Universities Canada is an organization that, according to its website, provides “university presidents with a unified voice for higher education, research and innovation.”
The group aims to “foster collaboration among universities and governments, the private sector, communities and international partners to help build a better world” and to “find solutions to the most pressing challenges facing our world.” You can check out more info here.
Last week, at its fall membership meeting, the group took a step toward this goal by voting in favour of adding “place of origin” as a new criterion to member universities’ anti-discrimination policies. It will sit alongside such other discrimination criteria as race, religious belief, and sexual orientation.
Despite assurances by members of the organization that the change was not made in response to any specific event or issue, it is widely seen as a blow against the boycott, divestment and sanctions (BDS) movement on campus. For example, once implemented, the new anti-discrimination criterion will work to prevent movements like that of last February, when McGill University made headlines for the school’s pro-BDS Action Network trying to have a BDS motion ratified.
While this change is an absolutely needed step in the fight against anti-Israeli actions, it does raise some doubts and questions. For example, Universities Canada spokesperson Helen Murphy said that the “new criterion has been developed through a series of consultations and discussions by Universities Canada members over the past six years.”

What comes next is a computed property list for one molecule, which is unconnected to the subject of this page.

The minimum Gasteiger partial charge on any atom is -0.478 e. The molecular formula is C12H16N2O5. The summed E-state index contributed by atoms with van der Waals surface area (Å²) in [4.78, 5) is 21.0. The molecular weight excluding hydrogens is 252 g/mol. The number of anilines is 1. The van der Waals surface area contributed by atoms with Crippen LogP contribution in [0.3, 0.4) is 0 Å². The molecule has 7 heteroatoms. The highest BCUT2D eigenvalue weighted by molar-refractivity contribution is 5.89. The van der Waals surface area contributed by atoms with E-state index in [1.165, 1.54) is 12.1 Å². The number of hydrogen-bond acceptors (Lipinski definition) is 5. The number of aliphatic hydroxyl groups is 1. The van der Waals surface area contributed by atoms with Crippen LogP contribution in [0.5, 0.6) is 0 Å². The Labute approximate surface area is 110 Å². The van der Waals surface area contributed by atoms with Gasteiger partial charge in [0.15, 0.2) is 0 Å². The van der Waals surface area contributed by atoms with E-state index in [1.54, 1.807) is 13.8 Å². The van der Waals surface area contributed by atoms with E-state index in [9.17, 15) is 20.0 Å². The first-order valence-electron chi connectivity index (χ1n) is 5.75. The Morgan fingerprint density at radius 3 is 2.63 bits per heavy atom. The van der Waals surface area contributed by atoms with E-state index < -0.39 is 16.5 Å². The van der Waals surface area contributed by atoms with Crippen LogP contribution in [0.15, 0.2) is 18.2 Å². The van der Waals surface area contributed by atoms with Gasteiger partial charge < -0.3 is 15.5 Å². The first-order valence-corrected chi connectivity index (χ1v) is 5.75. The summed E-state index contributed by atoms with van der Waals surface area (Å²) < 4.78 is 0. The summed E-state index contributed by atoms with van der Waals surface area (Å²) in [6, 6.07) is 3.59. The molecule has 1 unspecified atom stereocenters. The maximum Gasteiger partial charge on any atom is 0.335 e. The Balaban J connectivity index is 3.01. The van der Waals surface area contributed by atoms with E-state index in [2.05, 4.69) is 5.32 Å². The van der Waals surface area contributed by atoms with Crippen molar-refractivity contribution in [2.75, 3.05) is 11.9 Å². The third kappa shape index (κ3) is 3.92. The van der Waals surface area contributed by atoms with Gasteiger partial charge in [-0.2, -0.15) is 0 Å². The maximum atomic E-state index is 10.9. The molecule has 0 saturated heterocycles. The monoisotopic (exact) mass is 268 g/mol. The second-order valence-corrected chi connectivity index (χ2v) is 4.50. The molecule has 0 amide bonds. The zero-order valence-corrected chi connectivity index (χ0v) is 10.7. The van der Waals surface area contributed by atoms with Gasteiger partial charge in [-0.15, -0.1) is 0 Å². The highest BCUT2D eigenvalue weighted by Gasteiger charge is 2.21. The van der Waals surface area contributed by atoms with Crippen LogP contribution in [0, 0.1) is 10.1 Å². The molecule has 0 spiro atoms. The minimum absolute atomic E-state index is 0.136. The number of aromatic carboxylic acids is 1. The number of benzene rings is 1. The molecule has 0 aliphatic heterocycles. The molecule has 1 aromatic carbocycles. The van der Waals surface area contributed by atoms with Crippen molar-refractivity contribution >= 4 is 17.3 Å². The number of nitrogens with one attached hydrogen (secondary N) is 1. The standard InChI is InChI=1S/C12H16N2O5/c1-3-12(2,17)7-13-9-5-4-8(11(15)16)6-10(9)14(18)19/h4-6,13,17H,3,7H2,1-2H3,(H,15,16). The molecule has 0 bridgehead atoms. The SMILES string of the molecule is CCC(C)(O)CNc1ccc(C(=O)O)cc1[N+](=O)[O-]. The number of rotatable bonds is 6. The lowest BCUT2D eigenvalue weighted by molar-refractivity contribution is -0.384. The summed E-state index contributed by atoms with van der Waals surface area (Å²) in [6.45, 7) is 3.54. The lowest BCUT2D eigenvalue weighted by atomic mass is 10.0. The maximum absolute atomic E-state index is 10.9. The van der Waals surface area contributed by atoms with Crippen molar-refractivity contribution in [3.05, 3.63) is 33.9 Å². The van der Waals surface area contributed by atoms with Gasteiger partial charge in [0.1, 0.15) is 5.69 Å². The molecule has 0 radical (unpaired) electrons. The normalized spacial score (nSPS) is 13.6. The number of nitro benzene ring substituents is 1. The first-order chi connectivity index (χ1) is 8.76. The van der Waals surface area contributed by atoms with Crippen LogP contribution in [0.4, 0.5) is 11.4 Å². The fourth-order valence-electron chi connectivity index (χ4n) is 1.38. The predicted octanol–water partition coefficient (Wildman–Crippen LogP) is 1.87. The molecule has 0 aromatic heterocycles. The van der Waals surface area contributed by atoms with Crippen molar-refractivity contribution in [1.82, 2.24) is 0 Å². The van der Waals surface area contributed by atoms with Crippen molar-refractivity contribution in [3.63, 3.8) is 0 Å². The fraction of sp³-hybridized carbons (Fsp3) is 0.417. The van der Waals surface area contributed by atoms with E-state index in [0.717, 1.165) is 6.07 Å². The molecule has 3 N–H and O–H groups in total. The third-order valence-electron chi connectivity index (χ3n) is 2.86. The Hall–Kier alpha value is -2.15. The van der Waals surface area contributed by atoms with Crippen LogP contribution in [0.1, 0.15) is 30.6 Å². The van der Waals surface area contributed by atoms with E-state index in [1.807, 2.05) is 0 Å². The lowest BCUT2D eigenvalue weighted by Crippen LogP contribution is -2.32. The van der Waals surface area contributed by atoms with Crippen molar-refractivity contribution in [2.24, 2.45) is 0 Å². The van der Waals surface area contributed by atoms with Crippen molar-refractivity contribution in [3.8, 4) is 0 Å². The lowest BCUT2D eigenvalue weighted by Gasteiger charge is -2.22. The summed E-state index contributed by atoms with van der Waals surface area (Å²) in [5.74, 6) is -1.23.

I understand that these things take time, but six years? Should you really even need any consultations to decide whether or not it’s acceptable to discriminate against someone based on where they’re from? Particularly given that the Canadian Charter of Rights and Freedoms already prevents discrimination based on “national or ethnic origin,” I would have thought the addition would be a given.
I’m also unsure just how effective the change will really be. It’s great to have the words on paper, but the university administration needs to follow through with enforcing this policy. In just the last few months, we’ve seen a University of Lethbridge professor using his classroom to spread anti-Israeli and anti-Zionist ideas, deny the Holocaust, and promote antisemitic conspiracy theories. We’ve also seen York University in the news for refusing to remove an anti-Israel mural and for having to fire a faculty member for antisemitic social media posts, along with numerous other cases of anti-Israel protests and actions by students. McGill University, in the midst of student attempts to pass the BDS motion, also saw almost 50 professors from the university write an open letter in support of BDS and denouncing McGill Principal Suzanne Fortier’s condemnation of the movement.
In such environments, will a few extra words on a piece of paper really do all that much to combat anti-Israel sentiment? After all, race and religion are already criteria for discrimination, yet we see cases of antisemitic incidents crop up almost weekly. Eliminating support for pro-BDS rallies and anti-Israel events will help make Jewish and Israeli students feel safer in the short term, but I fear it may simply make the movement take a different, more subtle approach, which may ultimately be even more damaging.
Adding “place of origin” as a discrimination criterion is an important symbolic gesture, but let’s hope that’s not all it is.
Sara McCleary has written extensively on a wide range of topics while working as a news reporter and freelancer. She has also completed a master’s degree in history, and further graduate work in interdisciplinary humanities.